I'm doing a spatial join between two polygon data sets (A and B). B polygons are always smaller than A polygons and there's only a small number of them. They have 2 attributes that I'd like to pass on to A polygons ('height' and 'area') if A contains B. One A polygon may contain more than one B polygon.

Let's imagine there's a case where 1 A polygon contains 5 B polygons. The 'height' and the 'area' from B that I want to pass on to A are those ones from the B polygon with the maximum 'height'. In ArcGIS Pro -> Geoprocessing I know how to pass the 'height' [Merge Rule -> Maximum]. However, I don't know how to pass also the 'area' from that very same B polygon with max 'height'.

Steps in ArcGIS Pro -> Geoprocessing (to explain what I've done)

  • Choose Target Features
  • Choose Join Features
  • Choose Output Feature Class
  • Join Operation: Join one to one
  • Untick 'Keep all target features'
  • Setting up 'Field Map of Join features'

    • Output field 1: 'Out_height'
    • Source 1: 'Height' (from B) & Merge Rule: 'Maximum'

    • Output field 2: 'Out_area'

    • Source 2: 'Shape_Area' (from B) & Merge Rule: 'Join' (what should I use otherwise if not 'join'??)
  • Match Option: Contains

What I have done in 'Output field 2' will populate 'Out_area' with the area of the A polygon (which will therefore be duplicated) instead of the area of the B polygon with max 'height (which is what I want).

  • How many features in A and in B? I don't know another option you can use in the spatial join to get the desired area of the correct polygon, but you could iterate through Select by Location and Calculate Field, either manually or in arcpy/Model Builder. Or, are these heights guaranteed to be unique between all B? (unlikely) Could you do a join later based on the height? – smiller Jul 17 '18 at 11:47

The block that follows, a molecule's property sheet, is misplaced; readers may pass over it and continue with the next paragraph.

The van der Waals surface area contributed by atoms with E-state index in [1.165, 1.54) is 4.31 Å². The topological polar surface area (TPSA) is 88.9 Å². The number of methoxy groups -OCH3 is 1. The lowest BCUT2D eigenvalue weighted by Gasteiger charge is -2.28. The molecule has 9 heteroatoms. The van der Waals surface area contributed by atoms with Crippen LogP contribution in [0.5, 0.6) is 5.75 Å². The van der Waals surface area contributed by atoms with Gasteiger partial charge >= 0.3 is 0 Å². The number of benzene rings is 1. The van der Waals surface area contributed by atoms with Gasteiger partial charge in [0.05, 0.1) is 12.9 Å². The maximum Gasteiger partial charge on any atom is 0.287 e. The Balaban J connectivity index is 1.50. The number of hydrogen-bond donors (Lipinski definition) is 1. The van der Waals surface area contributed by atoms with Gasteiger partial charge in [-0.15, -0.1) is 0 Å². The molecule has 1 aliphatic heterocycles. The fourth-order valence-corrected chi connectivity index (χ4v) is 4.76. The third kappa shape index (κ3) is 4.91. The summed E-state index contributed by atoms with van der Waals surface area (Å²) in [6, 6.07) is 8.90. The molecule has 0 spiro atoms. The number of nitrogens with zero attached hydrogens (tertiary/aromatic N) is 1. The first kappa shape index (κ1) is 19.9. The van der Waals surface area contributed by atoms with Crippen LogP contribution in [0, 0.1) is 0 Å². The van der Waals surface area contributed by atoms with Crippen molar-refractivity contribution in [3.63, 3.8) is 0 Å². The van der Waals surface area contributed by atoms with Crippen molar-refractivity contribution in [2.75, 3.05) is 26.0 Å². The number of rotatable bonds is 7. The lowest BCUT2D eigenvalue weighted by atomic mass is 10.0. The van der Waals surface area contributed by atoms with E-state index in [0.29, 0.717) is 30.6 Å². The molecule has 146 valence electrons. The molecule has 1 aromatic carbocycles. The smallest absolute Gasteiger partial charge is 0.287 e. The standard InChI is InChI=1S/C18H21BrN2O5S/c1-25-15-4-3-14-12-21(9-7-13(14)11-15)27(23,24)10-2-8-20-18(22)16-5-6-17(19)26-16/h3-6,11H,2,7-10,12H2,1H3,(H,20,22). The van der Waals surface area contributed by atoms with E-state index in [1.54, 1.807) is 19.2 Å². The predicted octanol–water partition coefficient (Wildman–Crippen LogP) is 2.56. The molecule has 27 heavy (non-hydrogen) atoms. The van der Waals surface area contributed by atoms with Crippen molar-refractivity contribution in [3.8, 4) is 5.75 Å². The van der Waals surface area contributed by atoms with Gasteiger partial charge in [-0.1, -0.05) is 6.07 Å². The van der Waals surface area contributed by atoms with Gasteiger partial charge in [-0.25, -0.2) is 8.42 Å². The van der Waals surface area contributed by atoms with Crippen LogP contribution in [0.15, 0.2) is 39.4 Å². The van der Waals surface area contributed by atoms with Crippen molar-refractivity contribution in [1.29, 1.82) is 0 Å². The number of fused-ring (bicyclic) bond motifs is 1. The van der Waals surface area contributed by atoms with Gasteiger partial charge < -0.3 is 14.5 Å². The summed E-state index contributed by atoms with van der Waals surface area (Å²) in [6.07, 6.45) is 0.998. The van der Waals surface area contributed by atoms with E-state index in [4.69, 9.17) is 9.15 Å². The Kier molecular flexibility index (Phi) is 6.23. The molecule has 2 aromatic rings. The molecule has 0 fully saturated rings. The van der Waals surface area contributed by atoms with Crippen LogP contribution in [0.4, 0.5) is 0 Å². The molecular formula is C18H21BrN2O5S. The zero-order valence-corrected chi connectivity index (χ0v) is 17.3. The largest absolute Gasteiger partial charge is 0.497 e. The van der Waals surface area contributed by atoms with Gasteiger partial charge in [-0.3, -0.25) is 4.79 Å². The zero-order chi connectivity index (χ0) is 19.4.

• An 'attribute join' later based on the height would not be an option because there's a high chance the height is not unique (thousands of polygons). Not sure I understand 'you could iterate through Select by Location and Calculate Field'. – Pitrako Junior Jul 17 '18 at 11:59
  • Yeah, I didn't think the height was likely to be unique. The iterate through idea would use arcpy due to the large number of polygons in A. Select by Location for Contains B, then access the selection and use python to figure out which row has the maximum height, and return the height and area from that same row. – smiller Jul 17 '18 at 14:12
  • That would mean two loops, am I correct? One to iterate through A polygons (to Select by Location for Contains B) and then another one to iterate through the set of B polygons within each A polygon. Or did you have any other way in mind? – Pitrako Junior Jul 17 '18 at 18:29
  • Could you share a sample of your data? I have an idea, but need to confirm it before sharing. – alecsx Jul 17 '18 at 20:27

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